With Tuesday night’s rally, Zung made good on his promise in a Jan. 14 letter to board members and the superintendent, to bring the teachers union to speak in front of the board. Zung sent two letters, on Jan. 14 and March 21, and said he has had multiple conversations with Alvarez in an attempt to resolve the

When the allegations came to light in May 2013, the school district sent a letter describing the circumstances to the Westchester County District Attorney’s office and the state Education Department, the latter of which is still reviewing the case, according to the school board.

In October 2013, the district attorney’s office said there was insufficient evidence to further investigate the case as a criminal matter.

In February 2014, after Gold struck a deal with the
district, Gail Topol, a third grade teacher at Osborn, negotiated a deal to return to the classroom in which she paid a fine but also admitted no wrongdoing.

At Tuesday night’s meeting, Meghan Donovan, a kindergarten teacher at Milton School, spoke for the teachers when she said she would not have blamed Coppola if she thought she had been forgotten.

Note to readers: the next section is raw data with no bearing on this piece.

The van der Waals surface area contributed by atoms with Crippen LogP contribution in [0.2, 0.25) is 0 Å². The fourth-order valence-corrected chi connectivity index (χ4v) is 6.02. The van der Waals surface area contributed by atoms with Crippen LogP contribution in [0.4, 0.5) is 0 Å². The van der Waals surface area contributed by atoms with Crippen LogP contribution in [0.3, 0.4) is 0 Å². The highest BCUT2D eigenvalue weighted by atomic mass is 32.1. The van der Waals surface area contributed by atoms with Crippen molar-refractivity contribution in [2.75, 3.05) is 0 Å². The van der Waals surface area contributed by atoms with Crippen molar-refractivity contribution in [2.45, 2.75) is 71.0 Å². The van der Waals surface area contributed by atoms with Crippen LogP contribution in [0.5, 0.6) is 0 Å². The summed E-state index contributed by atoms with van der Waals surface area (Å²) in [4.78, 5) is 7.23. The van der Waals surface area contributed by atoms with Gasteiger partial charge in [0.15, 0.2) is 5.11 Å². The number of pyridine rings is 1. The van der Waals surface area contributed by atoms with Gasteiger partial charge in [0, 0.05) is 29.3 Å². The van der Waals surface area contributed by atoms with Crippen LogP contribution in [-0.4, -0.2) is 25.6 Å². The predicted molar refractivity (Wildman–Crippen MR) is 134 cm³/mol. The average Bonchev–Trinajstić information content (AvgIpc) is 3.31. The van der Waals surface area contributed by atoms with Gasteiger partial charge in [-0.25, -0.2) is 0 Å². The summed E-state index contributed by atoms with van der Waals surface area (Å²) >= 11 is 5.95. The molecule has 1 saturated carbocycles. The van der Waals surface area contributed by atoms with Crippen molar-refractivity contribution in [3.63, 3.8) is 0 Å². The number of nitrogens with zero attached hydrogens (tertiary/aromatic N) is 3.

“I am here tonight to make it plain that I have not forgotten her. I admire her courage, her ability to bend but not break under the pressure of this situation,” Donovan said.

Donovan, describing Coppola as a “master teacher,” said she believes her faith in the leaders of the school district to make the situation right has not been misplaced.

“I, along with my colleagues, have been silent until now because we hoped and believed that the leaders in this district would eventually stand behind the talented and dedicated teachers in their employ. I still have faith that that can happen,” she said.